You’d have to have been living in a faraday cage in the wilderness for a few years to not know that commodities have fallen from their prime. (In which case, congratulations for finding this article.) Some effects are more than welcome, lower petrol prices being one. For the most part though, this is bad news. Particularly for Australia, which relied so heavily on commodities to see us through the GFC.
But there is one commodity that is set to face its first global shortage in four years. Bloomberg reports:
‘Production will trail consumption by 2.5 million tonnes in the season that started in October, reversing surpluses from the previous four years.’
While commodities from grains to metals fell the most since 2008 last year, sugar was one of the few that rose. Prices increased 5% in 2015. Sugar came third in Standard & Poor’s GSCI index of 24 raw materials, after cocoa and cotton.
Sugar has a longer life cycle than other raw materials. That means it’s more difficult for farmers to quickly adapt to demand. The increase in production during the last boom in sugar prices back in 2010–11 is still affecting supply today. But the surplus is coming to an end.
Australia is the third largest raw sugar supplier in the world. It is the seventh largest agricultural export in Australia. 80% of our sugarcane is exported. It generates $1.7–2 billion in revenue from 4,000 cane farm businesses and 24 sugar mills across Australia. Sugar is big.
Despite Western concerns about the health impact of sugar, there doesn’t seem to be waning demand. In fact an increase in emerging markets has more than made up for any lull in Westerners’ appetites. China brought in a record 4.8 million tonnes of sugar last year. And 2016 is shaping up to be another big year, providing it remains profitable for refiners. Bloomberg reported:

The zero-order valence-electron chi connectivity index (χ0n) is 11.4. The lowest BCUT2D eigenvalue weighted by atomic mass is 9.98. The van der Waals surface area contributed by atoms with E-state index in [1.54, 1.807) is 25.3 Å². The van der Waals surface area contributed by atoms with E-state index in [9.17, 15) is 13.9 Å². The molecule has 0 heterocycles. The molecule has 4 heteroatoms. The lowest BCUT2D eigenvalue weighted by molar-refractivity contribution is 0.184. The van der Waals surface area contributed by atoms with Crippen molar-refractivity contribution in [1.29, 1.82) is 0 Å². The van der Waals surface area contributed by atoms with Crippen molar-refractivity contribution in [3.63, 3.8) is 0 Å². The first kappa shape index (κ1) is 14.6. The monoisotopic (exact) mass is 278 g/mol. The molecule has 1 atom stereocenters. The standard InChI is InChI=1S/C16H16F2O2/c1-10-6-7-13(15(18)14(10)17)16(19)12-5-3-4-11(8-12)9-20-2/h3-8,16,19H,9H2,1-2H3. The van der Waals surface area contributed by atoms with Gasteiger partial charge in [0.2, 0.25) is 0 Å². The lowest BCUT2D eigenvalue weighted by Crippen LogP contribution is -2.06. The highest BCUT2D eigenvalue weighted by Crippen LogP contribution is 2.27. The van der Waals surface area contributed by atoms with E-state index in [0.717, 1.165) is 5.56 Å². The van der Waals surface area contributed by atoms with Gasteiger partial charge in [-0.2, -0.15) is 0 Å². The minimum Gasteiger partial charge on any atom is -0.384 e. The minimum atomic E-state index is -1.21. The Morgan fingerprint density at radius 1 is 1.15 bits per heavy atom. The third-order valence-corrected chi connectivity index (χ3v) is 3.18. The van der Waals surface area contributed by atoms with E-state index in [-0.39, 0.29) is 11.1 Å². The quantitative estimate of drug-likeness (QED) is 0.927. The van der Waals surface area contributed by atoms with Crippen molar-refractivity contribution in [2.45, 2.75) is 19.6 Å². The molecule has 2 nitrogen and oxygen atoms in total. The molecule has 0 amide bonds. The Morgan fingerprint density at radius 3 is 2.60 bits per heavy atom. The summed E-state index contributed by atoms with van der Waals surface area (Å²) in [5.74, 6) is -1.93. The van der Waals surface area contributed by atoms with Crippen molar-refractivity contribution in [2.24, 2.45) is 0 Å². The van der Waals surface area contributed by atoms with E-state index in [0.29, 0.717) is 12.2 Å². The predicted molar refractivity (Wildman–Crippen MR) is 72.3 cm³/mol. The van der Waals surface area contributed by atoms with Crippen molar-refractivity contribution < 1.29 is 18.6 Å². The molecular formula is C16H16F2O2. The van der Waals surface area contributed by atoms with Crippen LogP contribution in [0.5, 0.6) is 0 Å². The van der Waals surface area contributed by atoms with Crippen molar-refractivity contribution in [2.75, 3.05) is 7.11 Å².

‘Tightness in sugar supplies is already being felt in the market for refined sugar, where its premium over raw sugar rose to a five-month high of $US117 a tonne on Friday. The so-called white premium is widening on stronger Chinese demand and El-Nino induced delays to crops in Central America, and is also increasing profits for refiners.’
A combination of bad weather delaying crops, a slow life cycle and reserve supplies running low have made this commodity one to watch.
‘If white premium gets much higher from current levels onwards, it becomes economical for a lot of the refiners to start producing whites.’ Says Kona Haque, head of research at commodity traders ED&F Man. ‘The market is finally reflecting changing fundamentals.’
That means traders will be watching yield numbers and sale prices carefully. If yield is down and prices are up, they may start producing more of the white stuff.
But sugarcane isn’t only used as a sweetener.
What about biofuel?
The world’s most popular biofuel is ethanol. It’s made from the fermentation of sugarcane juice and molasses. It’s clean, affordable and low-carbon.
But with a finite yield of sugarcane, traders will have a choice to make. Ethanol or refined sweetener? ‘It’s not a foregone conclusion that you will have a big sway towards sugar, although it feels that way right now.’ Says Haque.
This scarcity will likely be short lived though. Dry weather here in Australia has been good for our recent crops. It has allowed for higher sugar content, and because of the longer growing season it means higher yields in 2016.
Sophie Hobbs, Money Morning
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